(7) the motor end casing may be made of a good magnetic inductive material (having low whirl and magnetic stagnation losses for AC application) and be made up of a pair of C-shaped structures.
Whenever the end casing is made of a good magnetic inductive material, either a cylindrical structure made of non-inductive material for isolating the magnetic flux in the case, or a motor revolving shaft made of non-inductive material for preventing magnetic flux from flowing to the motor shaft center, must be provided for the rotor spindle (or bearing).
The advantages of the present invention lie in omitting the magnetization for each individual magnetic pole, allowing the rotor to be exposed for easy ventilation. Where necessary, the exposed rotor may be directly connected to or itself form a drive element (as opposed to using a shaft as the drive element). In addition, the height of the motor located in the direction of the exposed rotor is reduced as a result of the reduced volume of the magnetization circuit structure, increasing flexibility of space selection. For certain fields, the exposed portion of the rotor may be sealed with a thin sheet of non-inductive material to protect it from dust pollution.
|Cited Patent||Filing date||Publication date||Applicant||Title|
|US338910 *||Apr 25, 1885||Mar 30, 1886||Dynamo electric machine|
|US366941 *||Jul 19, 1887||James w|
|US1047821 *||Feb 17, 1911||Dec 17, 1912||Crompton & Company Ltd||Dynamo-electric machine.|
|US1414612 *||Feb 26, 1921||May 2, 1922||E A Lab Inc||Signal for motor vehicles|
|US1720208 *||Nov 9, 1923||Jul 9, 1929||Edward B Scott||Dynamo-electric machine|
|US1822859 *||Jun 29, 1929||Sep 8, 1931||Singer Mfg Co||Electric motor|
|US1978484 *||Oct 8, 1931||Oct 30, 1934||E A Lab Inc||Motor|
|US2064090 *||May 23, 1934||Dec 15, 1936||Gen Motors Corp||Motor|
|US2467586 *||Oct 22, 1946||Apr 19, 1949||Gillen George A||Electric motor structure|
|US2484001 *||Nov 20, 1945||Oct 4, 1949||Gen Aniline & Film Corp||Motor field frame and method of fabrication|
|US3234417 *||Nov 24, 1961||Feb 8, 1966||Sperry Rand Corp||Low voltage d.c. motor|
|US3445693 *||May 26, 1967||May 20, 1969||Trw Inc||Dc motor with p-m stator,split housing,and brush assembly|
|US3894256 *||Jul 26, 1973||Jul 8, 1975||Bowmar Instrument Corp||Bearing assembly for dynamoelectric machine|
|US4225798 *||Jan 13, 1978||Sep 30, 1980||Barrett Edward L||Permanent magnet motor|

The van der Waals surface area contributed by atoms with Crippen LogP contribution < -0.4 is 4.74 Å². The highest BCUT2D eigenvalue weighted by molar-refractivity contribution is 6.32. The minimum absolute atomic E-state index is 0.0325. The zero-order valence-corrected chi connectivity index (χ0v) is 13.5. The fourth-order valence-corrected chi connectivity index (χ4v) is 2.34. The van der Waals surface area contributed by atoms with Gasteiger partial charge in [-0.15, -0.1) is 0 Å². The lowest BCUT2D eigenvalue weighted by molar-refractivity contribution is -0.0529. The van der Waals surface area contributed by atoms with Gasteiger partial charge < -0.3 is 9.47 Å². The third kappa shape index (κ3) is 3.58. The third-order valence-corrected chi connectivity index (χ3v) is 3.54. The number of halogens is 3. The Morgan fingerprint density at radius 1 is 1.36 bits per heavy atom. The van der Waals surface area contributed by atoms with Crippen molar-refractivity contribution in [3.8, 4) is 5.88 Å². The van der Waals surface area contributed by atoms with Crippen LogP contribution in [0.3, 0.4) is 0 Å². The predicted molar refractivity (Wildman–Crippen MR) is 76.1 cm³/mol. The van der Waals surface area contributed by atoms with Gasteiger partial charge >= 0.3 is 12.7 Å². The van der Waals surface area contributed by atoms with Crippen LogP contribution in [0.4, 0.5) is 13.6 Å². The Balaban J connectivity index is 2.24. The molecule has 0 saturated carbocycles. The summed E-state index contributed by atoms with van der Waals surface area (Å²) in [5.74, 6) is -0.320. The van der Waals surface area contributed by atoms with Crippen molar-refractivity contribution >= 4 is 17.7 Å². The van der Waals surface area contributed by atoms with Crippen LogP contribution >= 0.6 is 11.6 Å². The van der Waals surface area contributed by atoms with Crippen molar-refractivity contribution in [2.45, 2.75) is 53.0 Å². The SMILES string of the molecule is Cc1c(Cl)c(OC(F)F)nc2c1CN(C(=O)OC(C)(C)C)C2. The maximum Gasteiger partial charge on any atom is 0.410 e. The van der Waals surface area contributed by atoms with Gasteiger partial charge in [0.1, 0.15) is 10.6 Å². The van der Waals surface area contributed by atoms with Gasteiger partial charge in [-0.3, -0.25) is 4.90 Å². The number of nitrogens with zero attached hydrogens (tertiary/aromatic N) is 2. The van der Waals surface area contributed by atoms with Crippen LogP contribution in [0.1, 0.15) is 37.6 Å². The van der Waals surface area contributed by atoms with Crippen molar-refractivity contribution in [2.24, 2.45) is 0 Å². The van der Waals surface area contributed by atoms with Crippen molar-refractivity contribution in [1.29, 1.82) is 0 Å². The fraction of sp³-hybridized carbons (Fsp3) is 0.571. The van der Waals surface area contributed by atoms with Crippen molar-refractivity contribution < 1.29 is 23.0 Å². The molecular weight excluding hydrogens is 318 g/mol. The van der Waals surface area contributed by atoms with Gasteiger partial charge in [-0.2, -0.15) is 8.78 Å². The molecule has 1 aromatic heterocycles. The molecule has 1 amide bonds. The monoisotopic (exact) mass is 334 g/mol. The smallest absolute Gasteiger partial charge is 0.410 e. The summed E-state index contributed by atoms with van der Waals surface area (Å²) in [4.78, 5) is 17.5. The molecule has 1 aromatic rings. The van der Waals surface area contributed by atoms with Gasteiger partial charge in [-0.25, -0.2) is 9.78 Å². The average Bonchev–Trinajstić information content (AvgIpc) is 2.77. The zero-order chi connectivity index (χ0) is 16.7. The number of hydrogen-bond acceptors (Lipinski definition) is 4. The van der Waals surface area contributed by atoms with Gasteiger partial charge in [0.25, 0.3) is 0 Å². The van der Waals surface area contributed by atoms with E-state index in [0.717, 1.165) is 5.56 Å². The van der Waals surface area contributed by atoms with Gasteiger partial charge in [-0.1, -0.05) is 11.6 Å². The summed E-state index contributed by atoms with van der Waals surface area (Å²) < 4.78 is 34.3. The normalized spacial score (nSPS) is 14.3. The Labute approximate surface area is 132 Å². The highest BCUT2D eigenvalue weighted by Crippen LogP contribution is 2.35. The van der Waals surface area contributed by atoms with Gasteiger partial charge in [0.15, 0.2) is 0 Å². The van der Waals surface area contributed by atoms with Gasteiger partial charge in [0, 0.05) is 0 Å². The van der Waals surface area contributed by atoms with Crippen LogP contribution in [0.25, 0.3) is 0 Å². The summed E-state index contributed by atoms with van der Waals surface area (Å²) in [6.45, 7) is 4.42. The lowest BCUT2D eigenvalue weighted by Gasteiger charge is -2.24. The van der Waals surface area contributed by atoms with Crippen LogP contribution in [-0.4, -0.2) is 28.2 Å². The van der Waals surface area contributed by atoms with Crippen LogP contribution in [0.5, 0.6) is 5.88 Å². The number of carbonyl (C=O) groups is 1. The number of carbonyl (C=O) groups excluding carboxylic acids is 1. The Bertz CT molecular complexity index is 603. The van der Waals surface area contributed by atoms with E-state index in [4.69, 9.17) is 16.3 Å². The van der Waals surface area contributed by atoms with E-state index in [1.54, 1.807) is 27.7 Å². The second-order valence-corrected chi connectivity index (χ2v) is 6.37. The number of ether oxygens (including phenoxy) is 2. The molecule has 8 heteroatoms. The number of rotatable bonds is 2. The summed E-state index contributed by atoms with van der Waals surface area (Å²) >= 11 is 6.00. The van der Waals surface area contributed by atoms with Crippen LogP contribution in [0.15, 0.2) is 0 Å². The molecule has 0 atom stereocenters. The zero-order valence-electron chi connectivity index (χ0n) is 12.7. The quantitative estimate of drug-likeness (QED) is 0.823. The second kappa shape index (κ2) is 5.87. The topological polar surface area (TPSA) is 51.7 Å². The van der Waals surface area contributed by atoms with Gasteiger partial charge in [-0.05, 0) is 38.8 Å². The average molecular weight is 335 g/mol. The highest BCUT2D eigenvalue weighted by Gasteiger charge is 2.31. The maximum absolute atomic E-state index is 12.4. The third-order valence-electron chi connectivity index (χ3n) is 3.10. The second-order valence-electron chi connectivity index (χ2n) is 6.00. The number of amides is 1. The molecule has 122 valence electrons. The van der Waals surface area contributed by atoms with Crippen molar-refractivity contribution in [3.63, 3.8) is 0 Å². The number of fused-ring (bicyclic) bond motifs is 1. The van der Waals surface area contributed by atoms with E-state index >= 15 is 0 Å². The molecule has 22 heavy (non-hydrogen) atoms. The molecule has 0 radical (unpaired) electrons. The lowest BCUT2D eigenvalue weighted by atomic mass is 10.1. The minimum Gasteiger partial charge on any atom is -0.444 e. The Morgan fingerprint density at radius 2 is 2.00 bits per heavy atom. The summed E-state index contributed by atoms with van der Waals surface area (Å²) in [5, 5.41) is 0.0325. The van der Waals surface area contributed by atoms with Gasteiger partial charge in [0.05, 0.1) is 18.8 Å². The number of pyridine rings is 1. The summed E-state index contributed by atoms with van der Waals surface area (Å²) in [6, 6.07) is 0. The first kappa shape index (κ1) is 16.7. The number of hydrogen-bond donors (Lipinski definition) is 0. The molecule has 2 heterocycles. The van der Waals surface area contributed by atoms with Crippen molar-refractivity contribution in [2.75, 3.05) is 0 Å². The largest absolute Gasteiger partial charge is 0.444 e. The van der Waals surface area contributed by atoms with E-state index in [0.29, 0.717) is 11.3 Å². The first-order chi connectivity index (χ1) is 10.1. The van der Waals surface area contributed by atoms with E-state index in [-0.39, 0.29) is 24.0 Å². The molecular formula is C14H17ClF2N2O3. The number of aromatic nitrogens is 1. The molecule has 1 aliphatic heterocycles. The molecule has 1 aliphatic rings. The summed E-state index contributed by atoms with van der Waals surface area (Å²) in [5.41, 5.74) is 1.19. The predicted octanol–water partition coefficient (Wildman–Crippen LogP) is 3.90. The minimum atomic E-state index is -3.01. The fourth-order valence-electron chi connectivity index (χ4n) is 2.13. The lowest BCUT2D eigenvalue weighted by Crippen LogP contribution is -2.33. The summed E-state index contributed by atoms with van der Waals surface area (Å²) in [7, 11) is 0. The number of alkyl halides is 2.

|US4433472 *||Mar 23, 1981||Feb 28, 1984||Mitsubishi Denki Kabushiki Kaisha||Method for manufacturing a dynamoelectric machine|
|US4626725 *||Feb 27, 1985||Dec 2, 1986||Fanuc Ltd||Synchronous rotary machine|
|US4796352 *||May 13, 1987||Jan 10, 1989||Fanuc Ltd.||AC servomotor and a method of manufacturing the same|
|US4816707 *||Aug 2, 1985||Mar 28, 1989||Pneumo Corporation||Limited angle torque motor with wide rotation poles|
|DE339614C *||Jan 22, 1920||Jul 29, 1921||Wilhelm Winkelmann Dipl Ing||Elektrische Maschine|
|DE1201907B *||Apr 25, 1963||Sep 30, 1965||Cem Comp Electro Mec||Befestigung der Lagertraeger am Statorblechpaket einer elektrischen Maschine|
|DE2806971A1 *||Feb 18, 1978||Aug 23, 1979||Licentia Gmbh||Rotating machine with laminated stator - has sleeves through which lamination stack retaining bolts pass and which act as centering pieces|
|GB191329562A *||Title not available|
|Citing Patent||Filing date||Publication date||Applicant||Title|
|US8558489||Dec 2, 2010||Oct 15, 2013||Raytheon Company||Micro motor|
|CN102005830A *||Nov 18, 2010||Apr 6, 2011||车晋绥||Turntable permanent magnet generator|
|CN102005830B||Nov 18, 2010||Jul 4, 2012||车晋绥||Turntable permanent magnet generator|
|DE102005008904A1 *||Feb 26, 2005||Aug 31, 2006||Temic Automotive Electric Motors Gmbh||Electric motor e.g. electronically commutated DC motor, for use as small power motor in motor vehicle, has stator designed as motor housing and including integrated bearing carrier for accommodating bearing designed as ball bearing|
|U.S. Classification||310/89, 310/254.1|
|International Classification||H02K5/02, H02K5/04, H02K5/14, H02K1/14|
|Cooperative Classification||H02K1/148, H02K5/04, H02K5/02, H02K5/148|
|European Classification||H02K1/14D1, H02K5/04|
|Oct 6, 2005||FPAY||Fee payment|
Year of fee payment: 4
|Nov 16, 2009||REMI||Maintenance fee reminder mailed|
|Apr 9, 2010||LAPS||Lapse for failure to pay maintenance fees|
|Jun 1, 2010||FP||Expired due to failure to pay maintenance fee|
Effective date: 20100409